Book I concludes with Aristotle's assertion that the proper object of household rule is the virtuous character of one's wife and children, not the management of slaves or the acquisition of property. Rule over the slaves is despotic, rule over children kingly, and rule over one's wife political (except there is no rotation in office). Aristotle questions whether it is sensible to speak of the "virtue" of a slave and whether the "virtues" of a wife and children are the same as those of a man before saying that because the city must be concerned that its women and children be virtuous, the virtues that the father should instill are dependent upon the regime and so the discussion must turn to what has been said about the best regime.
Book II examines various views concerning the best regime. It opens with an analysis of the regime presented in Plato's Republic (2. 1–5), holding that communal share of property between the guardians will increase rather than decrease dissensions, and sharing of wives and children will destroy natural affection. He concludes that common sense is against this arrangement for good reason, and claims that experiment shows it to be impractical. Next, an analysis of the regime presented in Plato's Laws (2. 6). Aristotle then discusses the systems presented by two other philosophers, Phaleas of Chalcedon (2. 7) and Hippodamus of Miletus (2. 8).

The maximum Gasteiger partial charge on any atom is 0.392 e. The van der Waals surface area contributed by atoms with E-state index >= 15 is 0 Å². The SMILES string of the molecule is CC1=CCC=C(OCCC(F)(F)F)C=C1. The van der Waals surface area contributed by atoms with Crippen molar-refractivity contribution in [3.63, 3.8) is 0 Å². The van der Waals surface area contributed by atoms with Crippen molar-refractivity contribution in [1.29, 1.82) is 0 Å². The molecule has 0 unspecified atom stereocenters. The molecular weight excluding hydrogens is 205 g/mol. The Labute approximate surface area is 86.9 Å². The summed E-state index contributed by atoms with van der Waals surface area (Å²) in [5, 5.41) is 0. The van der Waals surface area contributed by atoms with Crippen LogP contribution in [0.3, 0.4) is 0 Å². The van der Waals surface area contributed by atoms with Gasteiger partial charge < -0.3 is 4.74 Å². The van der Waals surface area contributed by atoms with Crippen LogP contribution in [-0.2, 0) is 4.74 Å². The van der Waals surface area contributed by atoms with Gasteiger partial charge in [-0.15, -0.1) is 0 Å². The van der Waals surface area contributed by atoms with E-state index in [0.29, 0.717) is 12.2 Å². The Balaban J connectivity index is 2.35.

After addressing regimes invented by theorists, Aristotle moves to the examination of three regimes that are commonly held to be well managed. These are the Spartan (2. 9), Cretan (2. 10), and Carthaginian (2. 11). The book concludes with some observations on regimes and legislators.
"He who has the power to take part in the deliberative or judicial administration of any state is said by us to be a citizen of that state; and speaking generally, a state is a body of citizens sufficing for the purpose of life. But in practice a citizen is defined to be one of whom both the parents are citizens; others insist on going further back; say two or three or more grandparents." Aristotle asserts that a citizen is anyone who can take part in the governmental process. He finds that most people in the polis are capable of being citizens. This is contrary to the Platonist view, asserting that only very few can take part in the deliberative or judicial administration of the state.
After studying a number of real and theoretical city-states' constitutions, Aristotle classified them according to various criteria. On one side stand the true (or good) constitutions, which are considered such because they aim for the common good, and on the other side the perverted (or deviant) ones, considered such because they aim for the well being of only a part of the city. The constitutions are then sorted according to the "number" of those who participate to the magistracies: one, a few, or many. Aristotle's sixfold classification is slightly different from the one found in The Statesman by Plato. The diagram above illustrates Aristotle's classification. Moreover, following Plato's vague ideas, he developed a coherent theory of integrating various forms of power into a so-called mixed state: